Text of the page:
Edward chose his words carefully. "Your boys out there," he nodded in the direction of the front yard, "hunt in this area outside of your land as well. I think my family would prefer to come to some understanding about territorial boundaries. We wouldn't want a simple misunderstanding to become anything more than it needs to be."

"You're aware that the law guarantees our lands are off-limits to sporting huntsmen in any case," Daniel pointed out.

"Naturally," Edward replied smoothly. "But, if a disagreement occurred outside the bounds of your land, it's easy to see how matters could get out of hand. It might be best if we could all agree on some parameters going forward. Perhaps we could agree that my family is free to hunt on adjacent lands, without worrying about problems with your . . . people, or about, as you say, unpleasant questions, so long as my family stays off of Quileute lands."

"I think that might be something we could discuss," Daniel replied carefully. "Perhaps you'd like to bring your father to see my brother tomorrow. He should be back by mid-afternoon."

"We'll be here. Thank you for taking the time to talk to me, and if my sister has any of those A3 bolts you need, I'll bring them along," he said, smiling slightly.

He stood to leave when he saw Daniel's eyes go glassy, his body rigid. Hearing the man's thoughts, Edward moved quickly from confusion to understanding. Daniel Black must be one of the Quileutes with "second sight." Carlisle had mentioned that there was a seer in the tribe every so many generations. Edward remained quietly by the door and concentrated on the images in Daniel Black's head.

Oppressive clouds, a sudden wind whips the trees. A young woman stands on top of the craggy cliffs, looking down placidly at the churning water below, the rain of a violent storm beginning to fall. Her long dark hair whips across her face in the wind. She seems to be having a conversation and yet she is alone. She hesitates for the briefest second before she plunges off the edge.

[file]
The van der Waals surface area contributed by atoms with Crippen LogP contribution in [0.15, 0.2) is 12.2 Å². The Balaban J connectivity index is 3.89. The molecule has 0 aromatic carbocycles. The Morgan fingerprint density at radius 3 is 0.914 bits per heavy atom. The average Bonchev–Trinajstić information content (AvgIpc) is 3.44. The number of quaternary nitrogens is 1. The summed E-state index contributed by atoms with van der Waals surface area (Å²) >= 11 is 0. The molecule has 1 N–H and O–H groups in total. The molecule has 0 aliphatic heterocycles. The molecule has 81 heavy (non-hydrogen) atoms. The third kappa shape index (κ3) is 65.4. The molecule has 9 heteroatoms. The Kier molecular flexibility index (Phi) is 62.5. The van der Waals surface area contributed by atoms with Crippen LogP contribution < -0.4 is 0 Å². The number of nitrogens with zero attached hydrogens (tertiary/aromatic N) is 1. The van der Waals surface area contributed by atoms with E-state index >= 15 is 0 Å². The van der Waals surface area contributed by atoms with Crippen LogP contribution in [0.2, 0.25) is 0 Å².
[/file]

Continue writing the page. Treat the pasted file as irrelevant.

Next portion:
Edward started to move, thinking it might be better to leave Daniel with his visions, but he stopped as the man was seized by a new image.

She stands alone on the edge of the outcropping. She is watching, a smile playing about her mouth, and then he is there too—the Cullen boy—wrapping one arm around her waist. They watch the waves for a time in silence and then he urges her back to safety, his hand in hers. Her expression as she turns is both content and yet wistful.

Daniel's body relaxed, though his eyes were now closed. "Bring your father to see my brother tomorrow," he repeated quietly.

"I'll do that, thank you," Edward said. Who was that girl? And what had he been doing with her? Shaken, he eased the door closed behind him.